It is what it is. A shame the Bucs have to lose a guy on a quirky rule but jumping from R ball to the majors is monumental regardless of stuff. So many things the kid needs to work on. If the Brewers do keep him all year they are no doubt admitting they will be a bad team and are building for the future…also this hinders Wei-Chung’s development for a year because he will be lucky to throw 20-30 innings.


Wang shows you how much the Pittsburgh media knows about the Pirates, I heard on a radio show that the Pirates only go 5-6 deep in their farm.


wait…the Pgh media thinks they KNOW the Pirates? Pshaw, I say.



Brewers taking Wang is a sure sign the Brewers don’t expect to content next year, surely they have a better alternative in AAA for a spot on their roster than a gulf coast Pirate.

dr dng

I’m a bit of a Charlie Cutler fan I’ve seen him a number of times in Altoona. The guy can hit and hit for some power. His final line for last year did not necessarily reflect his season as I think his BA was hovering near .350 for a significant part of the season. Definitely, not a great fielding catcher, and I think that is what has kept him in AA. I’d bet he played more than 1/2 of his games last year as a DH. I would have thought that an American League team would have selected him as a potential DH. I think he could make it that way.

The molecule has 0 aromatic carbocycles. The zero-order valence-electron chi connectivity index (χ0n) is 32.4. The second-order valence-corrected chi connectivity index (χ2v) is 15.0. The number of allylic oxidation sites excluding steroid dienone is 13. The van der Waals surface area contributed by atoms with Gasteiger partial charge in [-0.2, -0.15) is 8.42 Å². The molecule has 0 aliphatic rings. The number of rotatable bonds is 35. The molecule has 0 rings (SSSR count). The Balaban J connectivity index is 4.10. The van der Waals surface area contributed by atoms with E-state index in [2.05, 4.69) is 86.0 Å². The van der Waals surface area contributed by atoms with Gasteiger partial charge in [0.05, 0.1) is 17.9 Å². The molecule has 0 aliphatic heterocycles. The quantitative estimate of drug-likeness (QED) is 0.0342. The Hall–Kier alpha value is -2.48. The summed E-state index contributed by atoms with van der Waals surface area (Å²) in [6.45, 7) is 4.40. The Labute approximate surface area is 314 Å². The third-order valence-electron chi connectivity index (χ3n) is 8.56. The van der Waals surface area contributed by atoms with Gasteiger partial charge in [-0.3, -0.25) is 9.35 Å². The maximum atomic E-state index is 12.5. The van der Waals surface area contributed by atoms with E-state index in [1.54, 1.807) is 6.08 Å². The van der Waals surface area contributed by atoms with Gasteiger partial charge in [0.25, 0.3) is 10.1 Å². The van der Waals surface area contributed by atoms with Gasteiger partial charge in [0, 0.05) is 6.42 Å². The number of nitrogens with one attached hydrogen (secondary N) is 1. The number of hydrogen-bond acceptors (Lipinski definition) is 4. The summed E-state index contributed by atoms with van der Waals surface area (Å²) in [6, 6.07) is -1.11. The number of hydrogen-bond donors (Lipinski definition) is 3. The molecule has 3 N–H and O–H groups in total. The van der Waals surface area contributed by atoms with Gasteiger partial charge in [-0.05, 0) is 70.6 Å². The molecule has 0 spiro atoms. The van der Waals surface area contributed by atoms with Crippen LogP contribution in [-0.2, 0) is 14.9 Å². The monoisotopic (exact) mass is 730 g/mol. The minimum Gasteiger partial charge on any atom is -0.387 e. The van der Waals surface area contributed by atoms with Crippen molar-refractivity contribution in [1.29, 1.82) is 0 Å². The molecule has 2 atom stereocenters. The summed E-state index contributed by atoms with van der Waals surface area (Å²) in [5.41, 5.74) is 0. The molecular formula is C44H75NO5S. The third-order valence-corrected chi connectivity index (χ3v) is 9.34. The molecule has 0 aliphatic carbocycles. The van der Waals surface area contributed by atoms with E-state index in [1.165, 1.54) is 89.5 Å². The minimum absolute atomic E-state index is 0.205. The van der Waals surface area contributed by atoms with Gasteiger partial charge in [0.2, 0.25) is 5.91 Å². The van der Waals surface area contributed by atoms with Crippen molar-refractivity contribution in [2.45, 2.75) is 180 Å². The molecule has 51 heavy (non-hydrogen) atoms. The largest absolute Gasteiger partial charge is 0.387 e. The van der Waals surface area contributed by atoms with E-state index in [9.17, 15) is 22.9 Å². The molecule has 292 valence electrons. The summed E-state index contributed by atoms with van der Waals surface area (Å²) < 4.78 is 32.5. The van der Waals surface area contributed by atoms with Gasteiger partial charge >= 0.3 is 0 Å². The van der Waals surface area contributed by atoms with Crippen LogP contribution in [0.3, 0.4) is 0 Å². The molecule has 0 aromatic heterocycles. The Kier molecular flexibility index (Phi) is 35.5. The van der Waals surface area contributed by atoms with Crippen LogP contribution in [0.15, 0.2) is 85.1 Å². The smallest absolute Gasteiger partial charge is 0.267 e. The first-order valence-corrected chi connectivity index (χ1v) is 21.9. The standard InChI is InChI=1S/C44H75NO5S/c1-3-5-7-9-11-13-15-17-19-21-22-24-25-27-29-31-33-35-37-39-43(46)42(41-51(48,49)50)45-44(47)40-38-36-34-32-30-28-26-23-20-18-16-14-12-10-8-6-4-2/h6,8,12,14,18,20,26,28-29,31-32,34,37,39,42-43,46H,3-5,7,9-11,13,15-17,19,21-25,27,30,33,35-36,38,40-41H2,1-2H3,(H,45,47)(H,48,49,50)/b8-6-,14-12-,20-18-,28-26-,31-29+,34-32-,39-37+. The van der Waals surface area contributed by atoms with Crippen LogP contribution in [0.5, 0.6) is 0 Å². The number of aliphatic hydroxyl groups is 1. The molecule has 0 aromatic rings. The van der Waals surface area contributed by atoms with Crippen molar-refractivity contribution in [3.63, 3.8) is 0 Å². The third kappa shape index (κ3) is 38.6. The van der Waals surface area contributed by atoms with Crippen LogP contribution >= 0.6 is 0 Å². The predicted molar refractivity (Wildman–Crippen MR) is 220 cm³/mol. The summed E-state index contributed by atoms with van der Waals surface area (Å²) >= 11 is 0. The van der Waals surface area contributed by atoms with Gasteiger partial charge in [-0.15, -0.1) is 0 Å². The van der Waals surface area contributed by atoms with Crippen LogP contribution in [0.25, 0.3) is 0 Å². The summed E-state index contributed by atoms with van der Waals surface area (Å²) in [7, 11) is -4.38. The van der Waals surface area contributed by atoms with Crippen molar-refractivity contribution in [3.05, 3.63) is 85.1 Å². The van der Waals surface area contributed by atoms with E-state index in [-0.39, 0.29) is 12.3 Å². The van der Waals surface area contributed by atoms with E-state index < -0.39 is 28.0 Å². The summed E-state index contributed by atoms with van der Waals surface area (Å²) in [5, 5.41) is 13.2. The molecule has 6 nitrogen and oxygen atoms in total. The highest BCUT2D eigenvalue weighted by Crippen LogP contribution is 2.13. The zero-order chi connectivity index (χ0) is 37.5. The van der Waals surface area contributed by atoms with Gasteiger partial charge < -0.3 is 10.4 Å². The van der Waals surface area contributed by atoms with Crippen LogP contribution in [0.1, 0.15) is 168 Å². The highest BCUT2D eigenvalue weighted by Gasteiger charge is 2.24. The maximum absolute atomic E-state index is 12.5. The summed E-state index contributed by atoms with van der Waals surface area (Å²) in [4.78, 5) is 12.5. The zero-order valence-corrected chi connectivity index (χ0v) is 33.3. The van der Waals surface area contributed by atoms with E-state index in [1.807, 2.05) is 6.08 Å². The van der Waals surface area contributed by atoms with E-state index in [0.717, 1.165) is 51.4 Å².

Roenicke gets another weapon. Wang will stick until Boras bullies Attanasio into signing Kendrys Morales.


Why is it so difficult for major league baseball to up the 40 man to a 50 man roster or just do away with the rule 5 draft all together? Low revenue teams like the Pirates need to be able to protect more of their minor league players because that is their primary source of talent. The Yankees for example could exist without any minor league players below AAA.

Hidden Vigorish

I don’t like expanding the 40 man roster either. I do think baseball could make adjustments where perhaps teams could be penalized one of their 40 man roster spots for going over the luxury tax thresholds and perhaps the bottom 5 revenue clubs can get 1 or 2 exemptions to protect players not on the 40 man that would otherwise would be eligible for the Rule 5.


I realize everything would have to be tweaked and that they could not just go from 40 to 50 man without adjustments, but in the new major league baseball world, the low revenue teams have only one solid way to get and hold talent and as prices rise the need to be able to hold onto talent will come more into play. The Pirates need to get onto the forefront and instead of working the system, they need to actuate changing the system.

Hidden Vigorish

If Wei-Chung Wang does get returned does is still burn up one of his option years? Got to give the Brewers some credit here. Pretty nice piece of scouting on their part. He looks more advanced than what you’d expect of a pitcher that has not pitched above rookie ball. Only 4 walks allowed in 47 innings.


Does this mean that my Jhang/Wang battery dream is kaput>


Wow! Don’t most Rule V’s end up getting returned these days?

Doesn’t BA do something on that?